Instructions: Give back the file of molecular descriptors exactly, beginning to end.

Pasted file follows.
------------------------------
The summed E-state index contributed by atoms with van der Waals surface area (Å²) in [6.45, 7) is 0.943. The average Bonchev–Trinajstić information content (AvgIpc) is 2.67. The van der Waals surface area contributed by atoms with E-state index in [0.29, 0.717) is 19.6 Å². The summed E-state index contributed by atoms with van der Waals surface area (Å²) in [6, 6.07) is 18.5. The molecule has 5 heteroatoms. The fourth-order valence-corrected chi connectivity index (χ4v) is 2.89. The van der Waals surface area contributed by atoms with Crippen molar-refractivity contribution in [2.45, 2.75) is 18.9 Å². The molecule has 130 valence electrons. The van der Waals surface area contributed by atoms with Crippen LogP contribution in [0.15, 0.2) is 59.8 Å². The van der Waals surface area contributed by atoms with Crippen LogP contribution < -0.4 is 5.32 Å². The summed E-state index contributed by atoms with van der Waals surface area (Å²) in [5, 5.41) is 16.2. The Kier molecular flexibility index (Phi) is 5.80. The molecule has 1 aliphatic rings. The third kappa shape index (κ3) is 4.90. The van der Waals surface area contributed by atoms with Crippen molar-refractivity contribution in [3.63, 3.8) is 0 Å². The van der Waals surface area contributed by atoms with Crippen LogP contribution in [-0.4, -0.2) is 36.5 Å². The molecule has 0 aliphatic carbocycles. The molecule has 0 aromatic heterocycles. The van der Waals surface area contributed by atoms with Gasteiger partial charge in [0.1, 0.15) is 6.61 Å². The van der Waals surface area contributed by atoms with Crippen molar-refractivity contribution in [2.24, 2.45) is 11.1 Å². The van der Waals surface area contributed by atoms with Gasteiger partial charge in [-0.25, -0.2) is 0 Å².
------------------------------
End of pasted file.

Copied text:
The summed E-state index contributed by atoms with van der Waals surface area (Å²) in [6.45, 7) is 0.943. The average Bonchev–Trinajstić information content (AvgIpc) is 2.67. The van der Waals surface area contributed by atoms with E-state index in [0.29, 0.717) is 19.6 Å². The summed E-state index contributed by atoms with van der Waals surface area (Å²) in [6, 6.07) is 18.5. The molecule has 5 heteroatoms. The fourth-order valence-corrected chi connectivity index (χ4v) is 2.89. The van der Waals surface area contributed by atoms with Crippen molar-refractivity contribution in [2.45, 2.75) is 18.9 Å². The molecule has 130 valence electrons. The van der Waals surface area contributed by atoms with Crippen LogP contribution in [0.15, 0.2) is 59.8 Å². The van der Waals surface area contributed by atoms with Crippen LogP contribution < -0.4 is 5.32 Å². The summed E-state index contributed by atoms with van der Waals surface area (Å²) in [5, 5.41) is 16.2. The Kier molecular flexibility index (Phi) is 5.80. The molecule has 1 aliphatic rings. The third kappa shape index (κ3) is 4.90. The van der Waals surface area contributed by atoms with Crippen molar-refractivity contribution in [3.63, 3.8) is 0 Å². The van der Waals surface area contributed by atoms with Crippen LogP contribution in [-0.4, -0.2) is 36.5 Å². The molecule has 0 aliphatic carbocycles. The molecule has 0 aromatic heterocycles. The van der Waals surface area contributed by atoms with Gasteiger partial charge in [0.1, 0.15) is 6.61 Å². The van der Waals surface area contributed by atoms with Crippen molar-refractivity contribution in [2.24, 2.45) is 11.1 Å². The van der Waals surface area contributed by atoms with Gasteiger partial charge in [-0.25, -0.2) is 0 Å².